The gun that killed filmmaker Halyna Hutchins was a Colt pistol, DailyMail.com has exclusively learned.
Alec Baldwin was handling the vintage gun on the set of Rust in Santa Fe, New Mexico, when it accidentally discharged – killing mom-of-one Hutchins, 42, and wounding director Joel Souza.
According to a call sheet obtained by DailyMail.com, Baldwin was taking part in a mock gunfight inside the church building on the Bonanza Ranch film set when Hutchins was hit.
Co-stars Jensen Ackles, Swen Temmel and Travis Hammer were also in the scene – numbered 121 - alongside Baldwin’s stunt double Blake Teixeira and stunt coordinator Allan Graf.
Production notes show the Colt pistol was one of several weapons on set at the time but the only one used in 121 and the preceding 118.
Filming had been due to continue with a scene that showed Baldwin being thrown into a stagecoach but it was halted following the accident.
Further scenes featuring Baldwin and Ackles had been scheduled for today and over the weekend but have now been postponed indefinitely.
Alec Baldwin was wielding a vintage Colt pistol, like the one pictured above, when it accidentally went off. It is not known who loaded the weapon and why it went off as a replacement crew was brought in the day of the incident
An inconsolable Alec Baldwin is shown, left, yesterday outside the Santa Fe County Sheriff's Office after accidentally shooting and killing cinematographer Halyna Hutchins, right. They were among few original workers on set after others walked off earlier in the day in a union row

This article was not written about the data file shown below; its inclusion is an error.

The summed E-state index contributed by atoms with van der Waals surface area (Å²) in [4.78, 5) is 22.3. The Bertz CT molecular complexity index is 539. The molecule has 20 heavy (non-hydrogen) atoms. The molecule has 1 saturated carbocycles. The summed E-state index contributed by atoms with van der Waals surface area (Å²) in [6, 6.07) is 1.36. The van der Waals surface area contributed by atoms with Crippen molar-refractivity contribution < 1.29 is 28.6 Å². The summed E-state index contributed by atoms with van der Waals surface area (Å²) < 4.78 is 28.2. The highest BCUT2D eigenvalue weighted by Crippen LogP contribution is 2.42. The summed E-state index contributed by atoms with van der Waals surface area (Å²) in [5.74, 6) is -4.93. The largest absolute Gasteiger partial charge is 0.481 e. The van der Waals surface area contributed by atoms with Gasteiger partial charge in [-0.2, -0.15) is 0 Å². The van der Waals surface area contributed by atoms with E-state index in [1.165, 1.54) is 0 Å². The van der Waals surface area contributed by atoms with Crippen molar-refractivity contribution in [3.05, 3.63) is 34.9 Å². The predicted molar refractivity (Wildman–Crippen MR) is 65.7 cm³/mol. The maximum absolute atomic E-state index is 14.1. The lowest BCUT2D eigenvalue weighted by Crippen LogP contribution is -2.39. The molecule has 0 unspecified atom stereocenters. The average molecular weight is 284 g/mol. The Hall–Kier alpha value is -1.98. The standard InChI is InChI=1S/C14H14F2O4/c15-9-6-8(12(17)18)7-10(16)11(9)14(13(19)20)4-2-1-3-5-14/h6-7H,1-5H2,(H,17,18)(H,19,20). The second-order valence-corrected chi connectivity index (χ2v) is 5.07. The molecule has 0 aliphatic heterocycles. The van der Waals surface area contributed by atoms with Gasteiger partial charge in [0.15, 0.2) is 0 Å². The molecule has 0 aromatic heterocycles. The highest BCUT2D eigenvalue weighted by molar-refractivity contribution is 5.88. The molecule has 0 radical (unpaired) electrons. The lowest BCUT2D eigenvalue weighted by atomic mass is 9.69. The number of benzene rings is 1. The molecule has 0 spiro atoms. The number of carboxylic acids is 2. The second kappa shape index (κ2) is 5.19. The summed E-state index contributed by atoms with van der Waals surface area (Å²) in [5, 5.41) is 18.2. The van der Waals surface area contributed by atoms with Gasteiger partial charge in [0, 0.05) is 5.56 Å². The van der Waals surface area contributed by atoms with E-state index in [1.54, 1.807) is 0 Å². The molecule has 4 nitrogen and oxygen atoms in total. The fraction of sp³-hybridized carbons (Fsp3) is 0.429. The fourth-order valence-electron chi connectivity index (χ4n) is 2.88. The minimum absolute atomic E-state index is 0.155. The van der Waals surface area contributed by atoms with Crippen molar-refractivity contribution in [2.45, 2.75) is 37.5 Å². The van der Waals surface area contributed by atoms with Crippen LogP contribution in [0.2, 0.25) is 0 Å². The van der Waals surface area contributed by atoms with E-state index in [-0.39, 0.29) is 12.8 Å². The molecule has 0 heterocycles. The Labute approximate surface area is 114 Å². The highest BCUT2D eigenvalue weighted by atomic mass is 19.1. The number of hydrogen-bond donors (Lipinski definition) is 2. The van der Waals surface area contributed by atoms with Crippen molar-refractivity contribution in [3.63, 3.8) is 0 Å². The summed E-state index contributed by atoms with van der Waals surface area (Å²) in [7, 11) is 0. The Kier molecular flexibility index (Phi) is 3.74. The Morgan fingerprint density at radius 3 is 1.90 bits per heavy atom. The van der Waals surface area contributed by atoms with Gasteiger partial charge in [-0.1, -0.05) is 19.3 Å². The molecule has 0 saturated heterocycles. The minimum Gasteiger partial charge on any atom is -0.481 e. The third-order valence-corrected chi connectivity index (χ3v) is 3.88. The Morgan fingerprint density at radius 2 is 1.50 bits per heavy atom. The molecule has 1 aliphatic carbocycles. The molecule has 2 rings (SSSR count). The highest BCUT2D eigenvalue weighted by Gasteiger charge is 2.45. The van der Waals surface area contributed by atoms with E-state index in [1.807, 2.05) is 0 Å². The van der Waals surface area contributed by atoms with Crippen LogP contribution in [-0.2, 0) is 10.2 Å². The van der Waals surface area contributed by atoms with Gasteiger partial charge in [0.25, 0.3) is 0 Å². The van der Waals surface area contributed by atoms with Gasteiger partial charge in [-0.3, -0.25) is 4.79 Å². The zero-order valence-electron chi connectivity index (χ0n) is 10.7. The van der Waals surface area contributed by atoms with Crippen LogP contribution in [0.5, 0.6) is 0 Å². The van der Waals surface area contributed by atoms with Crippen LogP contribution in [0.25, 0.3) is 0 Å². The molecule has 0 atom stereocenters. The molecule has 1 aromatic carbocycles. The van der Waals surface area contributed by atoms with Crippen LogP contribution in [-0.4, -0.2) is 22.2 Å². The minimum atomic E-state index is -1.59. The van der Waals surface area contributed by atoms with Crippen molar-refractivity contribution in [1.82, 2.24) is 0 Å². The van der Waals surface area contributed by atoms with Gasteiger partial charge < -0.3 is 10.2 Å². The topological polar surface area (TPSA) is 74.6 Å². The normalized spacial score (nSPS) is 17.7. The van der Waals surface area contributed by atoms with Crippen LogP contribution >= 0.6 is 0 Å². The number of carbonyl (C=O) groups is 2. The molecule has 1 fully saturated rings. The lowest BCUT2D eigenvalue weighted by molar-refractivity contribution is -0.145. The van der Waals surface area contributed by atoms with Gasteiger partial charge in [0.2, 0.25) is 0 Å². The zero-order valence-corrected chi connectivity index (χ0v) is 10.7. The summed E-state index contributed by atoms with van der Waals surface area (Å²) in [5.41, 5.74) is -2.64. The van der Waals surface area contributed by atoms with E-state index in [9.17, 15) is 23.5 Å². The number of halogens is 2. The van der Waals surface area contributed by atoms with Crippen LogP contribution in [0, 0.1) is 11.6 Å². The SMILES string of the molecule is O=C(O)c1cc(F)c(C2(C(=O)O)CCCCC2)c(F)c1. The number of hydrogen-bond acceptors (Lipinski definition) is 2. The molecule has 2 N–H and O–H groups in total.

The crew on Baldwin's movie set were already concerned about gun safety before he accidentally shot and killed Hutchins, and the prop master in charge of the firearm that killed her had reportedly just joined the crew after a union walkout.
A search warrant released Friday said that an assistant director handed Baldwin a gun loaded with live rounds and indicated it was safe to use in the moments before the fatal shooting.
The warrant indicated that a single bullet struck Hutchins in the chest, and then struck director Joel Souza in the shoulder as he was standing behind her, injuring him, suggesting the bullet traveled all the way through Hutchins' body.
Unionized workers had walked off the set hours before the fatal shooting, after they complained about long hours, shoddy conditions and another safety incident days earlier involving 'two misfires' of a prop weapon.
And the yet-unnamed prop master who oversaw the gun used in the fatal shooting was a nonunion worker who was 'just brought in' to replace the workers who left over safety concerns, a source involved in the movie told the New York Post.
Unionized employees had been complaining about the fact they had to stay overnight in Albuquerque - an hour's drive from the set - and not Sante Fe because production wouldn't pay for their hotels, according to sources cited by The Los Angeles Times and multiple social media posts by film and TV insiders.